Violation of the Stokes–Einstein relation in Ge2Sb2Te5, GeTe, Ag4In3Sb67Te26, and Ge15Sb85, and its connection to fast crystallization

Shuai Wei, Christoph Persch, Moritz Stolpe, Zach Evenson, Garrett Coleman, Pierre Lucas, Matthias Wuttig

Research output: Contribution to journalArticlepeer-review

13 Scopus citations


Phase-change materials (PCMs) are already commercialized in optical and non-volatile memory devices. Yet, the dynamics of atomic rearrangement processes and their temperature dependence, which govern their ultrafast switching, are still not fully understood. Here we use quasi-elastic neutron scattering to investigate the liquid-state dynamics of four prevailing PCMs Ge2Sb2Te5, GeTe, Ag4In3Sb67Te26(AIST), and Ge15Sb85 above their respective melting points Tm. Self-diffusion coefficients and structural relaxation times on the timescale of picoseconds are extracted from dynamic structure factors. The results indicate an unusual systematic violation of the Stokes-Einstein relation (SER) for each PCM in high-temperature regions above Tm, where the atomic-mobility is high. This is likely related to the formation of locally favored structures in liquid PCMs. Absolute values of diffusivity in the supercooled liquid AIST are derived from crystal-growth velocity, which are almost one order of magnitude higher than that expected from the SER in the technologically relevant temperature range ~20% below Tm. This is relevant to understand the crystallization kinetics of PCMs as crystal growth is controlled by diffusivity. Furthermore, the instantaneous shear modulus is determined ranging from 2 to 3 GPa for liquid PCMs, which permits extracting viscosity from microscopic structural relaxations usually accessible to simulations and scattering techniques.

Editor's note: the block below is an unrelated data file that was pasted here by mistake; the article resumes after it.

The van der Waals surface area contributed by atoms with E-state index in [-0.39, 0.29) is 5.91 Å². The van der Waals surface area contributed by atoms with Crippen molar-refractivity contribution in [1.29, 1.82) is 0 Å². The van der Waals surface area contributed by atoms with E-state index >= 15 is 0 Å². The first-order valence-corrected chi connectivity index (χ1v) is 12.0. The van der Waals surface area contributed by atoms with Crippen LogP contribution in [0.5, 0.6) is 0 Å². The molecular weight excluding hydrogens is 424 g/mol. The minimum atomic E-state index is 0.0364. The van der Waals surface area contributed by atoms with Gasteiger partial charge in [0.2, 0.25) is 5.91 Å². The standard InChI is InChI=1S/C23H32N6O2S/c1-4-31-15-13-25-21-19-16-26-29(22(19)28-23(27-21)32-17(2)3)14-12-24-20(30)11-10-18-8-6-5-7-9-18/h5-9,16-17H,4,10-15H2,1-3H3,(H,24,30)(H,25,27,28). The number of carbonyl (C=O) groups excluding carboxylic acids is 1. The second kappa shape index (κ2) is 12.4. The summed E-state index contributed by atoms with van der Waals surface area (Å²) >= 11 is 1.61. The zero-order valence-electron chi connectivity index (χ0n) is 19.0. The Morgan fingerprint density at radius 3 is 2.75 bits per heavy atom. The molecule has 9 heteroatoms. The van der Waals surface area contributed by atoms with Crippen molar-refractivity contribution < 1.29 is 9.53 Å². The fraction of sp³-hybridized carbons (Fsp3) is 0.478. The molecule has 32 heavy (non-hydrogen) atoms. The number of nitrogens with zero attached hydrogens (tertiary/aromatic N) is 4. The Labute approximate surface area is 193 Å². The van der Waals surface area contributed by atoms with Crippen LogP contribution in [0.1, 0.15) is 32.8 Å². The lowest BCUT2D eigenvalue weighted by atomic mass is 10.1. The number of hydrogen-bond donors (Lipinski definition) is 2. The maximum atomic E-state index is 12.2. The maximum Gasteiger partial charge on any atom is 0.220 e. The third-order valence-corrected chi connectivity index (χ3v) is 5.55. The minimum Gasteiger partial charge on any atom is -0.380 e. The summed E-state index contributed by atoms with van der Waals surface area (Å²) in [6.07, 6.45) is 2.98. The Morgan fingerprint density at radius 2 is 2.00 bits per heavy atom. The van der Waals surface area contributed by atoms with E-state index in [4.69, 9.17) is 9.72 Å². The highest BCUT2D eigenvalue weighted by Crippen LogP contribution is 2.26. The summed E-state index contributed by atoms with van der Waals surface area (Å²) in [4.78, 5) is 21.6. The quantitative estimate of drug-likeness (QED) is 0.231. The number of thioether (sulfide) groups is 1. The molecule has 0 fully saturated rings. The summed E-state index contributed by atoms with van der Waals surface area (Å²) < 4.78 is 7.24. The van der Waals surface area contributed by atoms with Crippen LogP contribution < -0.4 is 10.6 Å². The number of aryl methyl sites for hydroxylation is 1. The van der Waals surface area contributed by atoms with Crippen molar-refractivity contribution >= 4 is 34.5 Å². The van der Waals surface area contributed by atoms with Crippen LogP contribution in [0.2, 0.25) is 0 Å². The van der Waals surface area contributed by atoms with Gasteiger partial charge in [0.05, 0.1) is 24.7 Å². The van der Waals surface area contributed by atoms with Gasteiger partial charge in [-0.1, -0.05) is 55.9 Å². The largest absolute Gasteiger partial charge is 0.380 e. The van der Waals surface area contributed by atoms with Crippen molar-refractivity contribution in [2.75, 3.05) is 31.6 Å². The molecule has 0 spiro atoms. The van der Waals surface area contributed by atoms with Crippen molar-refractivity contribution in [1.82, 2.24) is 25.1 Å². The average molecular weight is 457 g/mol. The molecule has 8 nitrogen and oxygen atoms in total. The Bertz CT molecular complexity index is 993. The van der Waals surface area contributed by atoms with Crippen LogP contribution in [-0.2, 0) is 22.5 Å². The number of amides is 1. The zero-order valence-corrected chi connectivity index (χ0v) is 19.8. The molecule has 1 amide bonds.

Original languageEnglish (US)
Pages (from-to)491-500
Number of pages10
JournalActa Materialia
StatePublished - Aug 15 2020


  • Crystallization
  • Diffusion
  • Phase-change materials
  • Structural relaxation
  • Viscosity

ASJC Scopus subject areas

  • Electronic, Optical and Magnetic Materials
  • Ceramics and Composites
  • Polymers and Plastics
  • Metals and Alloys


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